The far righthand set is finite since $f \in c_0(M_{\alpha}, \alpha \in \Lambda)$. Therefore $\{ \alpha \in \Lambda : \| (xf)(\alpha) \| > \epsilon \}$ is a finite set for every $\epsilon > 0$ and so $(xf) \in c_0(M_{\alpha}, \alpha \in \Lambda)$.

Showing that $\| xf \| \leq K \| x \| \| f \|$:

Lastly, for all $f \in c_0(M_{\alpha}, \alpha \in \Lambda)$ and for all $x \in X$:

(9)
\begin{align} \quad \| xf \| &= \sup_{\alpha \in \Lambda} \{ \| (xf)(\alpha) \| \} = \sup_{\alpha \in \Lambda} \{ \| xf(\alpha) \| \} \leq \sup_{\alpha \in \Lambda} \{ K \| x \| \| f(\alpha) \| \} = K \| x \| \sup_{\alpha \in \Lambda} \{ \| f(\alpha) \| \} = \leq K \| x \| \| f \| \end{align}

So indeed $c_0(M_{\alpha}, \alpha \in \Lambda)$ is a Banach left $X$-module.

### c_0(M) as a Banach Left X-Module

Let $X$ be a Banach algebra and let $M$ be a Banach left $X$-module. Let $\Lambda = \mathbb{N}$. For each $n \in \mathbb{N}$ let $M_n = M$. We denote $c_0(M) = c_0(M_n : n \in \mathbb{N})$, which consists of all infinite sequences whose terms are elements of $M$.

As with above, $c_0(M)$ is a Banach left $X$-module.

## l^1 Banach Left X-Modules

Let $X$ be a Banach algebra and again let $\{ M_{\alpha} : \alpha \in \Lambda \}$ be a collection of Banach left $X$-modules such that there exists a $K > 0$ such that:

(10)
\begin{align} \quad \| xm \| \leq K \| x \| \| m \| \end{align}

For all $x \in X$ and for all $m \in M_{\alpha}$, $\alpha \in \Lambda$. Let:

(11)
\begin{align} \quad l^1(M_{\alpha} : \alpha \in \Lambda) = \left \{ f \in \prod_{\alpha \in \Lambda} M_{\alpha} : \sum_{\alpha \in \Lambda} \| f(\alpha) \| < \infty \right \} \end{align}

We equip this space with the operations of pointwise function addition and scalar multiplication to make it a linear space.

We define a norm on $l^1(M_{\alpha} : \alpha \in \Lambda)$ to make it a normed linear space. This norm is defined for all $f \in l^1(M_{\alpha} : \alpha \in \Lambda)$ by:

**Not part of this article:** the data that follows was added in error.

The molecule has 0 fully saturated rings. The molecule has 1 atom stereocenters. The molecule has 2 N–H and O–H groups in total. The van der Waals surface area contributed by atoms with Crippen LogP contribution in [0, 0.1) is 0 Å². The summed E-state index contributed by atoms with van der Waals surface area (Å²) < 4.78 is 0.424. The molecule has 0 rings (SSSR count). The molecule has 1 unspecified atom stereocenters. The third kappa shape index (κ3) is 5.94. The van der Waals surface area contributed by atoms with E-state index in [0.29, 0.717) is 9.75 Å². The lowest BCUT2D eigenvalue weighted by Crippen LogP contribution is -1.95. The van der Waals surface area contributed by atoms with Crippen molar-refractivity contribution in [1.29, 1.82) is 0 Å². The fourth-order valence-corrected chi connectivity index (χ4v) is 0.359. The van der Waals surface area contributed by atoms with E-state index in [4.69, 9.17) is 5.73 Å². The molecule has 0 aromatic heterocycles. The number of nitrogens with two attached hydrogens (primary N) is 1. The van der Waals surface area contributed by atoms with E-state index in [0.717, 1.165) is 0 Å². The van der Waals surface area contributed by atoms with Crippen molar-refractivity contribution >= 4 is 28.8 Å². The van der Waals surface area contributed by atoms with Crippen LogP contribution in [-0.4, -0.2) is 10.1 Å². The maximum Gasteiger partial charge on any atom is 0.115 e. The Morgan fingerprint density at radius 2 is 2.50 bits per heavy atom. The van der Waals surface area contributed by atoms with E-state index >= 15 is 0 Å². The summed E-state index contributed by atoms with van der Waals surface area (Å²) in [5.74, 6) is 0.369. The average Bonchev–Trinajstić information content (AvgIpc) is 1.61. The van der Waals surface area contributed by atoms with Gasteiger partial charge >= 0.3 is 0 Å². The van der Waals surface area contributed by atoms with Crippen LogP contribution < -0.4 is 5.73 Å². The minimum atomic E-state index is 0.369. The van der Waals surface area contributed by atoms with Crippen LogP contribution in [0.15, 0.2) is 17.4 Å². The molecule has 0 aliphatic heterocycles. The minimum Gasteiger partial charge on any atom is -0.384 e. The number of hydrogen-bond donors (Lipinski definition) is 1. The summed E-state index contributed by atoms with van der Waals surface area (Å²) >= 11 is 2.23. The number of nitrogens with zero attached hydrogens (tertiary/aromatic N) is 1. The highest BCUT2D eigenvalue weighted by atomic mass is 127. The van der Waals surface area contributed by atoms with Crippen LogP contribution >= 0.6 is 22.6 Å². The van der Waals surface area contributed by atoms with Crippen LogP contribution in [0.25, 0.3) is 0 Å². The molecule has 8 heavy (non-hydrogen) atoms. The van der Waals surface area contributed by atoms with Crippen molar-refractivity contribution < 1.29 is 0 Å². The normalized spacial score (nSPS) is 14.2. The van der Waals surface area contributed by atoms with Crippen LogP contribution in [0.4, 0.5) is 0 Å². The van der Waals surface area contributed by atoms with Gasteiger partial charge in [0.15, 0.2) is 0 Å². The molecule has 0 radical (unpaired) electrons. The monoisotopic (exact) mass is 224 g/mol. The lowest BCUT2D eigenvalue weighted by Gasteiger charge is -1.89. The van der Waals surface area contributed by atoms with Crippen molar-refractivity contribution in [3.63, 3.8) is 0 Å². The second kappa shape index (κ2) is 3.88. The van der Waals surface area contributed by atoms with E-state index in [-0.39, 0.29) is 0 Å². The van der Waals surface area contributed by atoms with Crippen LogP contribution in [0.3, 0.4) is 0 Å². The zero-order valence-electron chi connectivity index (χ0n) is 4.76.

(12)
\begin{align} \quad \| f \| = \sum_{\alpha \in \Lambda} \| f(\alpha) \| \end{align}

$l^1(M_{\alpha} : \alpha \in \Lambda)$ becomes a Banach space with this norm. In fact, this space becomes a Banach left $X$-module with the module multiplication defined for all $f \in l^1(M_{\alpha} : \alpha \in \Lambda)$ and all $x \in X$ by:

(13)
\begin{align} \quad (xf)(\alpha) = xf(\alpha) \end{align}

(Again observe that $f(\alpha) \in M_{\alpha}$. Since $M_{\alpha}$ is a Banach left $X$-module we have that $xf(\alpha)$ is defined and furthermore that $xf(\alpha) \in M_{\alpha}$).

Showing that for all $x \in X$ and for all $f \in l^1(M_{\alpha} : \alpha \in \Lambda)$ that $xf \in l^1(M_{\alpha} : \alpha \in \Lambda)$:

We first need to show that for all $f \in l^1(M_{\alpha} : \alpha \in \Lambda)$ and for all $x \in X$ we have that $xf \in l^1(M_{\alpha} : \alpha \in \Lambda)$, that is, we want to show that:

But this is simple since:

(14)
\begin{align} \quad \sum_{\alpha \in \Lambda} \| (xf)(\alpha) \| = \sum_{\alpha \in \Lambda} \| xf(\alpha) \| \leq \sum_{\alpha \in \Lambda} K \| x \| \| f(\alpha) \| = K \| x \| \underbrace{\sum_{\alpha \in \Lambda} \| f(\alpha) \|}_{< \infty} < \infty \end{align}

So $xf \in l^1(M_{\alpha} : \alpha \in \Lambda)$.

Showing that $\| xf \| \leq K \| x \| \| f \|$:

Again we have that:

(15)
\begin{align} \quad \| xf \| = \sum_{\alpha \in \Lambda} \| (xf)(\alpha) \| \leq \sum_{\alpha \in \Lambda} \| xf(\alpha) \| \leq \sum_{\alpha \in \Lambda} K \| x \| \| f(\alpha) \| = K \| x \| \sum_{\alpha \in \Lambda} \| f(\alpha) \| = K \| x \| \| f \| \end{align}

So $l^1(M_{\alpha} : \alpha \in \Lambda)$ is a Banach left $X$-module.

### l^1(M) as a Banach Left X-Module

Again by taking $\Lambda = \mathbb{N}$ and $M_n = M$ for all $n \in \mathbb{N}$ we obtain $l^1(M)$ as a Banach left $X$-module.